How did it all taste? Heavenly! The burger was so good, that aside from some fresh sliced onion nothing else was necessary. A fabulous burger. The grilled peaches, scrumptious. The corn on the cob, paled next to the intense flavor of the peaches and burger. But, good all the same.

Next stop: Divine Chef Peters, Chesteron, IN are purveyors of infused fine oils and specialty spices. You can always tell the real deal, because they stop what they are doing and tell you all about their product and share a little insight into the specialty that they sell or produce. Our senses were delighted as we sampled, herb/garlic olive oil, Meyer Lemon/Oil blend. Steve enjoyed truffle oil. Delish! I will let the Chef tell you what is so special about his truffle oil. Because they are bottling your oil on the premises you are able to have them increase and decrease certain herbs and spices. In our case, Steve wanted a little more garlic kick to ours. Needless to say the quality was evident and the care given to us was deeply appreciated. Looking forward to having Chef Peters on the show soon! Oh, and dipping into our special blend!

Did someone say pasta? Yes, nestled in the back of the market next to Chef Peters to the right is Pasta Love, Benton Harbor, MI. Pasta Love boasts a fine wide noodle pasta, both gluten free and organic flour. Our selection was the Beet and Parsley. I will report back later. I was assured that all of the pasta types are big sellers. Never pass up a good pasta!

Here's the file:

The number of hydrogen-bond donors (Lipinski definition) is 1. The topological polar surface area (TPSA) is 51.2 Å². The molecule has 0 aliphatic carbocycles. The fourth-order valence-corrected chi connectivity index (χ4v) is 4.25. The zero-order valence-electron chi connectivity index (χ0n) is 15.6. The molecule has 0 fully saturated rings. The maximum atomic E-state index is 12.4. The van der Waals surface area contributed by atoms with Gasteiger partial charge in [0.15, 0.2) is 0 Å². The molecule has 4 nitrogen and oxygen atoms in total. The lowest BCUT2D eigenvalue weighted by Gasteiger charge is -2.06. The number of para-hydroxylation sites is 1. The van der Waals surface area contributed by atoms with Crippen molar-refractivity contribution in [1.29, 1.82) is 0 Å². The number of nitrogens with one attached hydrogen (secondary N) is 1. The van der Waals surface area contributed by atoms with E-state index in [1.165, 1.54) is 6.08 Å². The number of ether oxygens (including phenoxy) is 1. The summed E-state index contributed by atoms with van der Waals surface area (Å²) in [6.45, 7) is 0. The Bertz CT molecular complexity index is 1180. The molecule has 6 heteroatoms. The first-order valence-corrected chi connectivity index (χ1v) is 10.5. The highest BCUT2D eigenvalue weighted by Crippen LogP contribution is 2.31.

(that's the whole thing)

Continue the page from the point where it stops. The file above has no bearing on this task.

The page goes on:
Cheese Please! On the other side of Divine Chef is J2K Capraio, seller of cheese, olives, sausage, and well, just imagine walking into a little Italian market. Everything you need to prepare the perfect Charcuterie was at your reach. J2K is always ready to give you samples of his delicacies, as he is intensely proud of his provisions. Our choice for today, was a Pesto Rosso cheese, New York sharp cheddar and chevre goat cheese (by the way, August is goat cheese month. I have tried to come up with all kinds of goat puns, but, all of them will get your goat and get your nanny in a twist, so I decided not to). Needless to say, the cheese is far superior to anything you will find in local grocery stores, so enjoy while you can.

We hope to bring you these fine purveyors in an up and coming Midwest Monday broadcast. MANGIARE!

Saturday, August 9, 2014

Little Italy, Dyer, Serves it Up Big!

A few weeks back one of my ArtSees Diner Radio guests shared that she and her husband love going to an Italian restaurant in Dyer Indiana that is to die for. So, today on our way back from Chicago Hts, where we saw The Drama Group's production of Reefer Madness, all that smoking "the weed" got us hungry! :D No seriously, there was no smoking of weed in the making of this hunger, merely a play on words and an opportunity to plug an amazing show. Did I mention my daughter was in it and was outstanding? Okay, so I digress! Back to the food...and the restaurant, Little Italy

We arrived at the start of their dinner hour, so the place was relatively empty. This gave Steve and I an opportunity to just take in the place without the bustle and noise of a happy dinner hour. The ambiance truly captures a the feel of restaurants in New York's Little Italy. There were moments when Steve and I felt like we were on vacation! "Did it remind us of places we visited in Florida, or was it NYC?" Our conversation settled on it being unique to Northwest Indiana and yes, something experienced in our travels.